• Ongoing group coaching with other real estate agents



Starting price: Inquire

Lofty is an all-inclusive AI-powered platform tailored specifically for real estate professionals. If you have a marketing need, it’s got the AI-assisted real estate marketing tool for you.  Its tools for real estate agents include everything from team collaboration and productivity to lead generation and sales. 

Best features:

  • AI-assisted smart CRM
  • Automated social media marketing and posting
  • “Smart Plans” for lead nurturing and conversion
  • User-friendly agent website with AI-assisted IDX home search

Catalyze AI


Starting price: $360 per month

Catalyze AI is a unique real estate marketing solution for the data-driven agent. The AI-driven tool uses predictive analytics and a dataset of over 400 million data points to identify promising leads who have recently inherited property. It also pulls from event data, historical trends, behavioral analytics and other information, then provides lead suggestions for you within a 50-mile radius. 

Best features:

  • Uses historical data, behavior analytics, event-driven data and real-time insights to provide predictive analysis
  • Predicts high-probability buyers and sellers for efficient lead targeting
  • Access to 400 million data points

Constant Contact

Logo-Constant Contact

Starting price: $12 per month

With a well-earned reputation, Constant Contact offers a robust CRM solution and its bread and butter of email marketing. The platform’s email editor is highly intuitive, with hundreds of templates to choose from. Its analytics-driven features help you track opens and clicks, plus it provides additional tools like sign-up forms, surveys, polls, and SMS integration to help build engagement.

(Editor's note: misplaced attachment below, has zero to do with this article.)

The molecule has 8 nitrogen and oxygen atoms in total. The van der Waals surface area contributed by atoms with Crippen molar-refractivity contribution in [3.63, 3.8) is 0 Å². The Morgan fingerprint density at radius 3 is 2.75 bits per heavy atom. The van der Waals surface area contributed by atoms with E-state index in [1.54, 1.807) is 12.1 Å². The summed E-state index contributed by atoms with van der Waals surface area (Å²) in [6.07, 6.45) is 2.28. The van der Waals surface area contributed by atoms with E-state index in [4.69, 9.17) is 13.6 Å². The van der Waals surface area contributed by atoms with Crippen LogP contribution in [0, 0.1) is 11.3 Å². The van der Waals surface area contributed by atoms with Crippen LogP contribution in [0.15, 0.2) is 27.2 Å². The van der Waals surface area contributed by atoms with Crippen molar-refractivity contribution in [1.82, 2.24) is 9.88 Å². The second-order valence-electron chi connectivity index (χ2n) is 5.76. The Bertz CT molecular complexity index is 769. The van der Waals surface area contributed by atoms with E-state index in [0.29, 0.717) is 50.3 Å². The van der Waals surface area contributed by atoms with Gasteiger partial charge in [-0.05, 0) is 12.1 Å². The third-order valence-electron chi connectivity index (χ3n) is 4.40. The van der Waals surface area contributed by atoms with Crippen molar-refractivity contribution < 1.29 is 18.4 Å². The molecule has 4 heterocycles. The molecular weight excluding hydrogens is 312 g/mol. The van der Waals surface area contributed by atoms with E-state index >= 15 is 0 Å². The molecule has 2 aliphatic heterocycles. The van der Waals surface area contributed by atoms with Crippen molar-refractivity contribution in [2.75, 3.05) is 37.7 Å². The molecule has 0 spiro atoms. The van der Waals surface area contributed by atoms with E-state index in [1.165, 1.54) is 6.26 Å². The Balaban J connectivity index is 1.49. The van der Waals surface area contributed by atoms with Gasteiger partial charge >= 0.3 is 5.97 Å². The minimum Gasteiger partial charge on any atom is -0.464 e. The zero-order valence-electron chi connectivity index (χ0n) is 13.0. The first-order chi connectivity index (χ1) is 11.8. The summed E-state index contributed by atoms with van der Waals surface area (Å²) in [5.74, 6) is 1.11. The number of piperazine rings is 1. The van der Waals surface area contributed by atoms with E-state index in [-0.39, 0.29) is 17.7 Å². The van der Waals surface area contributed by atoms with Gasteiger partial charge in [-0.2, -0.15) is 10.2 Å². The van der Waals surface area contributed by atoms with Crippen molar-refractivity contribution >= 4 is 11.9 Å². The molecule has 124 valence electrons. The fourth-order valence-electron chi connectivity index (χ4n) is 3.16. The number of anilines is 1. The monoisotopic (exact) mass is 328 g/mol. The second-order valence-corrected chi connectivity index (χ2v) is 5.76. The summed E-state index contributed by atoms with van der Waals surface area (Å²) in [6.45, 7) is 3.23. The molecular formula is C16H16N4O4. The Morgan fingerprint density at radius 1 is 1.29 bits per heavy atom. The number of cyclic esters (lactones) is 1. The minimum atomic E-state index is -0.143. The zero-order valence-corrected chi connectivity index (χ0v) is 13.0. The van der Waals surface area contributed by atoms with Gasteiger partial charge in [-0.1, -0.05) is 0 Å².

Best features:

  • AI-assisted content writing
  • Dynamic and functional templates
  • Mobile app for on-the-go management

Real estate farming: a step-by-step strategy

Real Estate Farming_Residential

Every real estate agent has their own approach to real estate farming, but a few common parallels exist:

Step 1 — Choose your farm area carefully

Selecting your farm area comes down to combining your personal preferences and industry “green flags” that signal an area is worth investing resources into.


Start with an area with enough geographic proximity to where you live that you can drive and show there easily. For this reason, some agents start farming in their own communities, where convenience can’t be beat.

Turnover rate+

Secondly, look at the turnover rate. Industry pros suggest aiming for an area with a historical turnover rate of 6% to 8%. How do you find the turnover rate? Pull tax records and study the MLS listings to see how many homes sold in your desired farm area in the previous year. Then, divide it by the number of houses in that area. So, if you were looking at farming in an area with 350 homes and 25 homes sold in the previous year, the turnover rate is .0714, or about 7%.

Why does the turnover rate matter?+

A good turnover rate shows that people are moving in and out of the neighborhood with enough regularity that there will be continued opportunities for business. Gorgeous communities with large estates and expansive, landscaped yards might not yield the best return on your time. Why? Because there are fewer homes per square acre and buyers typically tend to own their homes for more extended periods in such neighborhoods. In contrast, starter-home neighborhoods might give you better results because there is more activity and a greater need for people to upsize once they’ve outgrown their house. But these rules aren’t written in stone — dig into your area and MLS data before making any decisions.

Size and accessibility+

You also want to look for a “door-knockable” area, as Orange County-based agent Monica Carr described in a YouTube video. Urban areas or subdivisions fit this description, as homes tend to be closer together. However, you want to avoid zip codes with mostly rental buildings. Be aware that cities often have several luxury hotspots that require a different approach to lead generation (namely, more selective networking).